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Clinical Hub,Patient Education,Health and Nutrition Facts For You,Genitourinary

Kidney Stones (5338)

Kidney Stones (5338) - Clinical Hub, Patient Education, Health and Nutrition Facts For You, Genitourinary

5338


Kidney Stones

Kidney stones form from crystals in the
urine. Small stones will often pass in the
urine without symptoms. Stones can
become large and block the flow of urine or
cause pain.

Why Do Kidney Stones Form?
Stones form for many reasons. It is common
for them to occur when the compounds that
make up stones are present at high levels in
the urine. Risk factors for kidney stones are:
ξ not drinking enough liquids
ξ abnormal urine system
ξ metabolic problems
ξ family history of kidney stones
ξ high or low intake of certain foods



















Types of Stones
There are more than 50 types of kidney
stones. These are the most common.
ξ Calcium Oxalate is the most
common type of stone. It is found in
about 70% of all cases. These stones
vary in shape and size. They may be
as small as a grain of sand or as large
as a golf ball. These stones can have
a smooth or a jagged edge.
ξ Uric Acid is found in about 10% of
all cases. A high amount of uric acid
in the urine can lead to this type of
stones. People with gout are at
greater risk for this type of stone.
These stones are hard to see with
standard X-rays.
ξ Calcium Phosphate makes up about
9% of all stones. High levels of
calcium or phosphate in the urine
cause these stones to form.
ξ Struvite is found in about 9% of all
stones. They are made of
magnesium and ammonium
phosphate. An infection in the upper
urinary system can cause this type of
stone to form.
ξ Cystine makes up about 2% of all
stones. Cystine is a by-product of
the amino acid, cysteine. People
who form these stones have a genetic
trait that causes a high cystine level
in the urine. These stones look like
brown sugar.

How Do I Know If I Have a Stone?
You may have one or more of these
symptoms:
ξ sharp pain in the back that comes and
goes

ξ back pain that moves to the groin
ξ blood in the urine
ξ trouble passing urine
ξ urge to pass urine often
ξ nausea and vomiting

The only way to see and find a stone is to x-
ray.

Treatments for Kidney Stones
Many stones pass in the urine without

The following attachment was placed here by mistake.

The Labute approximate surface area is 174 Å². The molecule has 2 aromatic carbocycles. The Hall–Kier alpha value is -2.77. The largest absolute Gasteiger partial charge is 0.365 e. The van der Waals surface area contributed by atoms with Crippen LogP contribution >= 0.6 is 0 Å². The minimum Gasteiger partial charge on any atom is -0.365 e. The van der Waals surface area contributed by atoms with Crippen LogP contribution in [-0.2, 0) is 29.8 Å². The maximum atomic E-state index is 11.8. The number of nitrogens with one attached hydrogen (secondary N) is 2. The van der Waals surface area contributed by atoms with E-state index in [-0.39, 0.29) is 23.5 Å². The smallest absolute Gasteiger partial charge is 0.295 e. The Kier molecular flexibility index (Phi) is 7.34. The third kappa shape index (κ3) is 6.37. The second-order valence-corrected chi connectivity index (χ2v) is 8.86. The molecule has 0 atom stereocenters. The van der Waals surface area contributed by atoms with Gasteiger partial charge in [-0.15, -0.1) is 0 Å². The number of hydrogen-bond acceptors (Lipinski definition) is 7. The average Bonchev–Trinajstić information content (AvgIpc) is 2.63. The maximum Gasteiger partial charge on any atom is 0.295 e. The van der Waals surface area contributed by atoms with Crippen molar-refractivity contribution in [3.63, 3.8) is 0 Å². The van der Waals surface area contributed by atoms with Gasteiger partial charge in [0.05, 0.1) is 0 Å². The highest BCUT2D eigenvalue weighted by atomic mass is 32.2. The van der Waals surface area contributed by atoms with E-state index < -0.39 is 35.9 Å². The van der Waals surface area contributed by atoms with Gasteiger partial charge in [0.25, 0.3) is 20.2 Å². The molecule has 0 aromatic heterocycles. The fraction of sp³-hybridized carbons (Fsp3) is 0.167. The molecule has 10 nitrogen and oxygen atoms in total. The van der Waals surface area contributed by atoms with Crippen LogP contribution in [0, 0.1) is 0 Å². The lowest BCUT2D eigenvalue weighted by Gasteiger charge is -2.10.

treatment. If a stone continues to cause pain
or a blockage, you may need further
treatment. Most stones can be treated
without surgery.
ξ Drink 2-3 quarts of water and other
fluids a day. This can help move the
stone along in the urinary tract.
ξ Drugs can change compounds in the
urine. By dissolving the stone or
stopping its growth, the stone can
then be passed in the urine. The type
of medicine you need depends upon
the type of stone.

If the stone does not pass and causes
constant pain, blocked urine flow, infection,
or damage to the kidney, you may need
further treatment.
ξ Extracorporeal Shockwave
Lithotripsy (ESWL) uses an x-ray
machine to locate the stone. Sound
waves break the stone into pieces
small enough to pass in the urine.
This works in about 85% of the cases
that need treatment. This treatment
works best for small stones in the
upper urinary tract. The sound
waves pass through your skin, there
is no incision.

ξ Ureteroscopy with laser lithotripsy.
Ureteroscopy is the examination of
the ureter and kidney. A thin, lighted
tube (called a ureteroscope) is passed
through the urethra into the bladder,
ureter, and kidney. To treat stones,
laser energy is passed through the
ureteroscope to break the stones into
tiny and/or powder like pieces that
can be passed in the urine. Most
patients go home the same day.
ξ Percutaneous Nephrolithotomy
(PCNL) treats very large or complex
stones. A small incision is made in
the back to reach the kidney. A thin
wire placed into the kidney removes
the stone. This requires a hospital
stay.

Prevention
Once the stones are gone, medicine, a
change in your diet and drinking more fluids
can help to prevent stones from forming
again.






Your health care team may have given you this information as part of your care. If so, please use it and call if you
have any questions. If this information was not given to you as part of your care, please check with your doctor. This
is not medical advice. This is not to be used for diagnosis or treatment of any medical condition. Because each
person’s health needs are different, you should talk with your doctor or others on your health care team when using
this information. If you have an emergency, please call 911. Copyright © 10/2016 University of Wisconsin Hospitals
and Clinics Authority. All rights reserved. Produced by the Department of Nursing. HF#5338.